Three hours and four mimosas later, she decided to get some food in her stomach.  She ordered some pizza, and went to the couch to binge watch a show on Netflix.
   When the doorbell rang, Leslie suddenly realized she was still in her boxy black-and-white polk-a-dot pajamas.  This was the first time since she graduated that she could remember being in her PJs all day, and it felt fucking fantastic.
   She went to the door with no shame for her disheveled appearance.  This must be what it's like to be a man, she thought to herself.  Zero fucks given. 
   If the delivery guy was surprised by her appearance, he did a good job of hiding it.  She double-checked the pizza for accuracy, and then tipped him ten dollars.
   "Are you off work today?" he asked.
   Leslie smiled.
   "Uh, yeah.  Is it that obvious?"
   "You're lucky you didn't have to go anywhere today," he explained.  "There was a huge meteor that leveled some buildings over at highways 17 and 86.  I had to take a different route to get to work."
   "Oh wow!  Did you see which buildings?  I work over by there!"
   "No, I'm sorry.  But it's all over the news."
   "OK.  I'll check it out.  Drive safe," Leslie said as she closed the door.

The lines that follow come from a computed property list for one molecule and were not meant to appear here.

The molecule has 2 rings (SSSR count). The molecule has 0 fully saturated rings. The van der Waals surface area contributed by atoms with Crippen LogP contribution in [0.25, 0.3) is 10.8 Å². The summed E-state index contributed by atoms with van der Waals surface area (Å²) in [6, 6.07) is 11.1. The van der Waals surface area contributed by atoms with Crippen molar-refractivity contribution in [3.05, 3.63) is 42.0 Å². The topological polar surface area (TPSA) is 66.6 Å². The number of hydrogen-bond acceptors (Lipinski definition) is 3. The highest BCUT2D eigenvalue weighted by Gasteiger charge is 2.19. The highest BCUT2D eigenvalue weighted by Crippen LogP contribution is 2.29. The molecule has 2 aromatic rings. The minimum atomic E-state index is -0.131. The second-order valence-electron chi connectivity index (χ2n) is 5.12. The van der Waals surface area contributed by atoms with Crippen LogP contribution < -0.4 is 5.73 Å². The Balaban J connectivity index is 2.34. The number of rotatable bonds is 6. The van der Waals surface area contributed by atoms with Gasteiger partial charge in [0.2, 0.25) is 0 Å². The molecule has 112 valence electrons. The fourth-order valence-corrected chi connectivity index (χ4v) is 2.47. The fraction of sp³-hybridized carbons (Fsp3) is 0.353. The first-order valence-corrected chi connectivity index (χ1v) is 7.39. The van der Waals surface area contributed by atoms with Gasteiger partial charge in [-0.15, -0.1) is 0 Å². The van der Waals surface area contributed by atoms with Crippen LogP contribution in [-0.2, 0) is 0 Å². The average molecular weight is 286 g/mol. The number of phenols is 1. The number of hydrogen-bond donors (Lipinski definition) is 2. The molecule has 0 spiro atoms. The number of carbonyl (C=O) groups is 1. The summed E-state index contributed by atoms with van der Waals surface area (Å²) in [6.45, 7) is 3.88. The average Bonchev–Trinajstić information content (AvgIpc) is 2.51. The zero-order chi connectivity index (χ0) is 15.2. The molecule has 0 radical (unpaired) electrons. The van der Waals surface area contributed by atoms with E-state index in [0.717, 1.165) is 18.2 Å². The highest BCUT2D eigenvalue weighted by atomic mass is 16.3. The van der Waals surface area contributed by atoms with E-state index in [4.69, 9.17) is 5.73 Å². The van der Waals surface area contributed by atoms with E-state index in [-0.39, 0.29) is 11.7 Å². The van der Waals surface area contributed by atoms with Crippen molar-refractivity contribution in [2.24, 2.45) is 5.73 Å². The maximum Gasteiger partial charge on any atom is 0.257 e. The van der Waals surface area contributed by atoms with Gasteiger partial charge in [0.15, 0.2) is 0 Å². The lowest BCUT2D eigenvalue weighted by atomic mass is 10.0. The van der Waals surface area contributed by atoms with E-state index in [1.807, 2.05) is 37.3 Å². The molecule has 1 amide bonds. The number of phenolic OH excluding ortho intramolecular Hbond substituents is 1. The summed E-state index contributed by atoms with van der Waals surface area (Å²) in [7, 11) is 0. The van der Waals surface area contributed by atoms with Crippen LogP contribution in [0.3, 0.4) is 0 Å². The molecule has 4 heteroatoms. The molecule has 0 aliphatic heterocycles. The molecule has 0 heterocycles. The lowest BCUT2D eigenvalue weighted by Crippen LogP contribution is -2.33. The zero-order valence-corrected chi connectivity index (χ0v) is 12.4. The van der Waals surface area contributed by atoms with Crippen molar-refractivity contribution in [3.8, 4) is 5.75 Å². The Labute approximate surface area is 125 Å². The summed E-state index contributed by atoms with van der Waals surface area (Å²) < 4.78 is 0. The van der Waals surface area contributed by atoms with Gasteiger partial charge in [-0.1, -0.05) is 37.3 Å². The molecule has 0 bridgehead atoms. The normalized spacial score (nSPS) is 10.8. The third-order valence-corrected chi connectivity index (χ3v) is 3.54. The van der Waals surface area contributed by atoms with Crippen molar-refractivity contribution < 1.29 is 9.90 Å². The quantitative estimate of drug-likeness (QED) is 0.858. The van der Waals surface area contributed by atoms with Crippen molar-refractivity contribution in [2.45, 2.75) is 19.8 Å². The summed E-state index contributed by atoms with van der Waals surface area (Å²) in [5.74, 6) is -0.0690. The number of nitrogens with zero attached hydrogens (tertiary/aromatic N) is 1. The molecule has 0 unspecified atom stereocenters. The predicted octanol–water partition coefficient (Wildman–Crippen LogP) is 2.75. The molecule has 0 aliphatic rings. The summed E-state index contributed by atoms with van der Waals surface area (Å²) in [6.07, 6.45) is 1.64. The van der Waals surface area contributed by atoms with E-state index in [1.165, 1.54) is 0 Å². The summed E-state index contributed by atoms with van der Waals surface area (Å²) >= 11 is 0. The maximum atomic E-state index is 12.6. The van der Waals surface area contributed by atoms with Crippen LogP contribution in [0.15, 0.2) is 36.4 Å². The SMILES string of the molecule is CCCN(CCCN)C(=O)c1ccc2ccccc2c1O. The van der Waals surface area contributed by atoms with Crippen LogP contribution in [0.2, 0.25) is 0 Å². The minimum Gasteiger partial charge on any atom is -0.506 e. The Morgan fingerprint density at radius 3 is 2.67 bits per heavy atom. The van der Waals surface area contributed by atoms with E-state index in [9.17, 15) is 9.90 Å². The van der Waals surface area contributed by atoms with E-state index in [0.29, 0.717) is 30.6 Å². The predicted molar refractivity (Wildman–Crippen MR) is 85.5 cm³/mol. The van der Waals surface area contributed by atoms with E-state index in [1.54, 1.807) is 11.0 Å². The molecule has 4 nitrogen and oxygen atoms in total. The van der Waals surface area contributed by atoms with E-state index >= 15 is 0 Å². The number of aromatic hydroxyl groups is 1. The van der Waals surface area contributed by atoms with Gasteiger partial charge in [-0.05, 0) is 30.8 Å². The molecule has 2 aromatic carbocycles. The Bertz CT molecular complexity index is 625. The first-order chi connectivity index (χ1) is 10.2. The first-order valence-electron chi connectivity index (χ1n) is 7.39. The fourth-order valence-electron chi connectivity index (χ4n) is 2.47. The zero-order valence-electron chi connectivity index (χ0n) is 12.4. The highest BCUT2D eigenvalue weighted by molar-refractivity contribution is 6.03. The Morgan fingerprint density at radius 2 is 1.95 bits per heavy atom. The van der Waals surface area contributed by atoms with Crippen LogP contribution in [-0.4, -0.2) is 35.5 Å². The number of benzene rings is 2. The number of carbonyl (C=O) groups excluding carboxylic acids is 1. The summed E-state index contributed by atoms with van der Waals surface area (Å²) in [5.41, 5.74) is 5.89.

She turned on the news, and, sure enough, her office high-rise building was reduced to a stump, belching out smoke and flames.  Eyes wide and mouth gaping, Leslie held a slice of pizza in suspension as a reporter described the scene.
   Oh, shit, she thought to herself as she watched the update.
   "... coming out of the building.  First responders are unable to confirm any survivors."
   After a minute of watching in stunned silence, cheese sliding off of the hot slice she still held in mid-air, Leslie came out of her spell and took a frantic bite of the comfort junk food.
   Chewing slowly as she listened to witness accounts, Leslie learned that no one had survived.  She felt terrible.  Not so much for the loss of life, because she felt nothing.
   One one hand, she knew she should be devastated at the loss of her coworkers.  But, really and truly, they were all just a bunch of condescending, passive-aggressive, gossiping bitches she couldn't stand.  She never received an invitation to hang out with them.  (But that never stopped them from discussing all the fun they were going to have on Sunday Funday, or making a big deal over their past adventures, right the fuck in front of her, as if to rub in the fact that she wasn't part of their clique.)